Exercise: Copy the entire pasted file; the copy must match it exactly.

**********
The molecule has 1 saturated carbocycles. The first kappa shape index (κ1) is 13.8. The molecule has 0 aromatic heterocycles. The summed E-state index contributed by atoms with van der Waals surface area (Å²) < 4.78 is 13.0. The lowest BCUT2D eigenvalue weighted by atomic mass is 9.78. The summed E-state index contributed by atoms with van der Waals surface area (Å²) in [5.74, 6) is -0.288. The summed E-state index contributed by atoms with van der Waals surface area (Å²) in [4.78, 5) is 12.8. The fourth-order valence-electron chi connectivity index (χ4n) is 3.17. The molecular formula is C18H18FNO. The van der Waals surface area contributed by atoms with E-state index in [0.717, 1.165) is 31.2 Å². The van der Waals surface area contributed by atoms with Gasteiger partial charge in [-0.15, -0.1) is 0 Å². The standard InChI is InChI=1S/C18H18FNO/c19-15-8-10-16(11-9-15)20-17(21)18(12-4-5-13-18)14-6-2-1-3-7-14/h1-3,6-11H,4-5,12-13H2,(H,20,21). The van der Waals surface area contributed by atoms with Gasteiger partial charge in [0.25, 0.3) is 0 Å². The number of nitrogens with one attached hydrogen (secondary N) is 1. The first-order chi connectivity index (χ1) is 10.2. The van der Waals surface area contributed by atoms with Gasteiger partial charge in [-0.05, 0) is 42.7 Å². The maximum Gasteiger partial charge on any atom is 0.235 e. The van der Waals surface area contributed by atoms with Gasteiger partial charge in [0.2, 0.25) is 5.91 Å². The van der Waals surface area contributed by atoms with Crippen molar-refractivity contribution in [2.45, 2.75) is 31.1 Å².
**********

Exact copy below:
The molecule has 1 saturated carbocycles. The first kappa shape index (κ1) is 13.8. The molecule has 0 aromatic heterocycles. The summed E-state index contributed by atoms with van der Waals surface area (Å²) < 4.78 is 13.0. The lowest BCUT2D eigenvalue weighted by atomic mass is 9.78. The summed E-state index contributed by atoms with van der Waals surface area (Å²) in [5.74, 6) is -0.288. The summed E-state index contributed by atoms with van der Waals surface area (Å²) in [4.78, 5) is 12.8. The fourth-order valence-electron chi connectivity index (χ4n) is 3.17. The molecular formula is C18H18FNO. The van der Waals surface area contributed by atoms with E-state index in [0.717, 1.165) is 31.2 Å². The van der Waals surface area contributed by atoms with Gasteiger partial charge in [-0.15, -0.1) is 0 Å². The standard InChI is InChI=1S/C18H18FNO/c19-15-8-10-16(11-9-15)20-17(21)18(12-4-5-13-18)14-6-2-1-3-7-14/h1-3,6-11H,4-5,12-13H2,(H,20,21). The van der Waals surface area contributed by atoms with Gasteiger partial charge in [0.25, 0.3) is 0 Å². The number of nitrogens with one attached hydrogen (secondary N) is 1. The first-order chi connectivity index (χ1) is 10.2. The van der Waals surface area contributed by atoms with Gasteiger partial charge in [-0.05, 0) is 42.7 Å². The maximum Gasteiger partial charge on any atom is 0.235 e. The van der Waals surface area contributed by atoms with Gasteiger partial charge in [0.2, 0.25) is 5.91 Å². The van der Waals surface area contributed by atoms with Crippen molar-refractivity contribution in [2.45, 2.75) is 31.1 Å².